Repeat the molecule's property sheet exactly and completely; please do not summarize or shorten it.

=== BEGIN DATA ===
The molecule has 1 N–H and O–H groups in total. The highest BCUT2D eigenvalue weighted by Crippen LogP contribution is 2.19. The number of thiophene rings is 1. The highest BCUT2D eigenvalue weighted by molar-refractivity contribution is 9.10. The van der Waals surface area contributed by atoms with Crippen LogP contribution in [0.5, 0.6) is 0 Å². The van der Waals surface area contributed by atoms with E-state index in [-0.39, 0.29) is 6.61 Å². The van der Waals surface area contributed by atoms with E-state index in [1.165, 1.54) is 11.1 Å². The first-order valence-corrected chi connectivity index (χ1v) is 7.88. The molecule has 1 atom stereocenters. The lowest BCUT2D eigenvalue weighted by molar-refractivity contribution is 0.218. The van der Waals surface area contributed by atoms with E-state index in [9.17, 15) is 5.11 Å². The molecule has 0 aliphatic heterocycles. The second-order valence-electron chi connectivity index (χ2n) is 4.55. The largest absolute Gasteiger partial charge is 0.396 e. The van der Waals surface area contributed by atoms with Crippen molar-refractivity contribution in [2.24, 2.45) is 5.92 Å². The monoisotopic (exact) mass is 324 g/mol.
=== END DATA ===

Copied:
The molecule has 1 N–H and O–H groups in total. The highest BCUT2D eigenvalue weighted by Crippen LogP contribution is 2.19. The number of thiophene rings is 1. The highest BCUT2D eigenvalue weighted by molar-refractivity contribution is 9.10. The van der Waals surface area contributed by atoms with Crippen LogP contribution in [0.5, 0.6) is 0 Å². The van der Waals surface area contributed by atoms with E-state index in [-0.39, 0.29) is 6.61 Å². The van der Waals surface area contributed by atoms with E-state index in [1.165, 1.54) is 11.1 Å². The first-order valence-corrected chi connectivity index (χ1v) is 7.88. The molecule has 1 atom stereocenters. The lowest BCUT2D eigenvalue weighted by molar-refractivity contribution is 0.218. The van der Waals surface area contributed by atoms with E-state index in [9.17, 15) is 5.11 Å². The molecule has 0 aliphatic heterocycles. The second-order valence-electron chi connectivity index (χ2n) is 4.55. The largest absolute Gasteiger partial charge is 0.396 e. The van der Waals surface area contributed by atoms with Crippen molar-refractivity contribution in [2.24, 2.45) is 5.92 Å². The monoisotopic (exact) mass is 324 g/mol.